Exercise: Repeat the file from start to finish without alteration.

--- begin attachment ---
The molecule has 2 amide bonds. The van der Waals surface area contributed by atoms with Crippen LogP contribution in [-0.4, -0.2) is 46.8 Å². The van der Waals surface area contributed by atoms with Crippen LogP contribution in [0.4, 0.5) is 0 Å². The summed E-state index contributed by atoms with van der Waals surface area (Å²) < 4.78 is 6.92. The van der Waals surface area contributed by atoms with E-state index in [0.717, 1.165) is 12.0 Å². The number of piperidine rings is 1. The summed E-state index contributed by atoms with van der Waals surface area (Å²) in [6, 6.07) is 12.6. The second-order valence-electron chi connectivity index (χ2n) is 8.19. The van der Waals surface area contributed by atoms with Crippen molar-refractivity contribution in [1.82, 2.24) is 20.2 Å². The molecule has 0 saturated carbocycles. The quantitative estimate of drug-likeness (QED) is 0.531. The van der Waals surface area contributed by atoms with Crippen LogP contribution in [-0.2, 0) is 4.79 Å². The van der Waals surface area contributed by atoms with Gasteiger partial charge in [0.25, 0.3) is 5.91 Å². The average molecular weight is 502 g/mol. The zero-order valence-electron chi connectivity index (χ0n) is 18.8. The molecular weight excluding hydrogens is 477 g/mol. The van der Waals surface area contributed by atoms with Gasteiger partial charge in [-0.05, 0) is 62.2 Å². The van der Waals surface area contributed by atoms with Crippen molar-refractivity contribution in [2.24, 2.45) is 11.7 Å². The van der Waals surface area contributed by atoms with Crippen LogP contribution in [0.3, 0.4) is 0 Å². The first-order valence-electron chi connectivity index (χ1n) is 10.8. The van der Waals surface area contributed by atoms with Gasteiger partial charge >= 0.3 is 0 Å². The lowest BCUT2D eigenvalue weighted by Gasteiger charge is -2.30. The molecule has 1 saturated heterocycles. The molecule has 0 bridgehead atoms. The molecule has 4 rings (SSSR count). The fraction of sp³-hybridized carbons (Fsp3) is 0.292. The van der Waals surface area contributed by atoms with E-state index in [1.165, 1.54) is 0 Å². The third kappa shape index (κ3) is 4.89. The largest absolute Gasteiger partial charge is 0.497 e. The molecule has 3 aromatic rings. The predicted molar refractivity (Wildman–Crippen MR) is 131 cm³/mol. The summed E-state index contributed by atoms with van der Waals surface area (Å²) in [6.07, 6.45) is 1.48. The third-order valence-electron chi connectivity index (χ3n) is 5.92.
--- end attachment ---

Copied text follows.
The molecule has 2 amide bonds. The van der Waals surface area contributed by atoms with Crippen LogP contribution in [-0.4, -0.2) is 46.8 Å². The van der Waals surface area contributed by atoms with Crippen LogP contribution in [0.4, 0.5) is 0 Å². The summed E-state index contributed by atoms with van der Waals surface area (Å²) < 4.78 is 6.92. The van der Waals surface area contributed by atoms with E-state index in [0.717, 1.165) is 12.0 Å². The number of piperidine rings is 1. The summed E-state index contributed by atoms with van der Waals surface area (Å²) in [6, 6.07) is 12.6. The second-order valence-electron chi connectivity index (χ2n) is 8.19. The van der Waals surface area contributed by atoms with Crippen molar-refractivity contribution in [1.82, 2.24) is 20.2 Å². The molecule has 0 saturated carbocycles. The quantitative estimate of drug-likeness (QED) is 0.531. The van der Waals surface area contributed by atoms with Crippen LogP contribution in [-0.2, 0) is 4.79 Å². The van der Waals surface area contributed by atoms with Gasteiger partial charge in [0.25, 0.3) is 5.91 Å². The average molecular weight is 502 g/mol. The zero-order valence-electron chi connectivity index (χ0n) is 18.8. The molecular weight excluding hydrogens is 477 g/mol. The van der Waals surface area contributed by atoms with Gasteiger partial charge in [-0.05, 0) is 62.2 Å². The van der Waals surface area contributed by atoms with Crippen molar-refractivity contribution in [2.24, 2.45) is 11.7 Å². The van der Waals surface area contributed by atoms with Crippen LogP contribution in [0.3, 0.4) is 0 Å². The first-order valence-electron chi connectivity index (χ1n) is 10.8. The van der Waals surface area contributed by atoms with Gasteiger partial charge >= 0.3 is 0 Å². The lowest BCUT2D eigenvalue weighted by Gasteiger charge is -2.30. The molecule has 1 saturated heterocycles. The molecule has 0 bridgehead atoms. The molecule has 4 rings (SSSR count). The fraction of sp³-hybridized carbons (Fsp3) is 0.292. The van der Waals surface area contributed by atoms with E-state index in [1.165, 1.54) is 0 Å². The third kappa shape index (κ3) is 4.89. The largest absolute Gasteiger partial charge is 0.497 e. The molecule has 3 aromatic rings. The predicted molar refractivity (Wildman–Crippen MR) is 131 cm³/mol. The summed E-state index contributed by atoms with van der Waals surface area (Å²) in [6.07, 6.45) is 1.48. The third-order valence-electron chi connectivity index (χ3n) is 5.92.